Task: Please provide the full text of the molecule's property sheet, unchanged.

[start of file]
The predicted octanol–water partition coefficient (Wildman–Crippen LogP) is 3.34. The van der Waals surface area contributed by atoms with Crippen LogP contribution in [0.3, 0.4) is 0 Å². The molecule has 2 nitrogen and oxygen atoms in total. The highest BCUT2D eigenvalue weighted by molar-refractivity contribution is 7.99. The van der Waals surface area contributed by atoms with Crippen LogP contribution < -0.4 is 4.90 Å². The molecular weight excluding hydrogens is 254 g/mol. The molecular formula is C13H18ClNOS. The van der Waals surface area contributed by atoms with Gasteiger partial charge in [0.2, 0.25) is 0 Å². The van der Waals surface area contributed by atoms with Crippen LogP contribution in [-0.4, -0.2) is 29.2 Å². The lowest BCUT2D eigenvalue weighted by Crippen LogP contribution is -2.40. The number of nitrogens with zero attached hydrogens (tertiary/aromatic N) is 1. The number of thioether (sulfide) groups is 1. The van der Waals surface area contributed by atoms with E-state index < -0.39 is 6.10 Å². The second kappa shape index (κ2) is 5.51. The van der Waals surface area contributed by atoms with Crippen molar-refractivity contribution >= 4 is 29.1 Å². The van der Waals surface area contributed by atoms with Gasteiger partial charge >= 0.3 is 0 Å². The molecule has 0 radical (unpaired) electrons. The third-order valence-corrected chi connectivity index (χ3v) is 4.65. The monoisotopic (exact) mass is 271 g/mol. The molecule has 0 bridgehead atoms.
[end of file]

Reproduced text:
The predicted octanol–water partition coefficient (Wildman–Crippen LogP) is 3.34. The van der Waals surface area contributed by atoms with Crippen LogP contribution in [0.3, 0.4) is 0 Å². The molecule has 2 nitrogen and oxygen atoms in total. The highest BCUT2D eigenvalue weighted by molar-refractivity contribution is 7.99. The van der Waals surface area contributed by atoms with Crippen LogP contribution < -0.4 is 4.90 Å². The molecular weight excluding hydrogens is 254 g/mol. The molecular formula is C13H18ClNOS. The van der Waals surface area contributed by atoms with Gasteiger partial charge in [0.2, 0.25) is 0 Å². The van der Waals surface area contributed by atoms with Crippen LogP contribution in [-0.4, -0.2) is 29.2 Å². The lowest BCUT2D eigenvalue weighted by Crippen LogP contribution is -2.40. The number of nitrogens with zero attached hydrogens (tertiary/aromatic N) is 1. The number of thioether (sulfide) groups is 1. The van der Waals surface area contributed by atoms with E-state index < -0.39 is 6.10 Å². The second kappa shape index (κ2) is 5.51. The van der Waals surface area contributed by atoms with Crippen molar-refractivity contribution >= 4 is 29.1 Å². The van der Waals surface area contributed by atoms with Gasteiger partial charge >= 0.3 is 0 Å². The molecule has 0 radical (unpaired) electrons. The third-order valence-corrected chi connectivity index (χ3v) is 4.65. The monoisotopic (exact) mass is 271 g/mol. The molecule has 0 bridgehead atoms.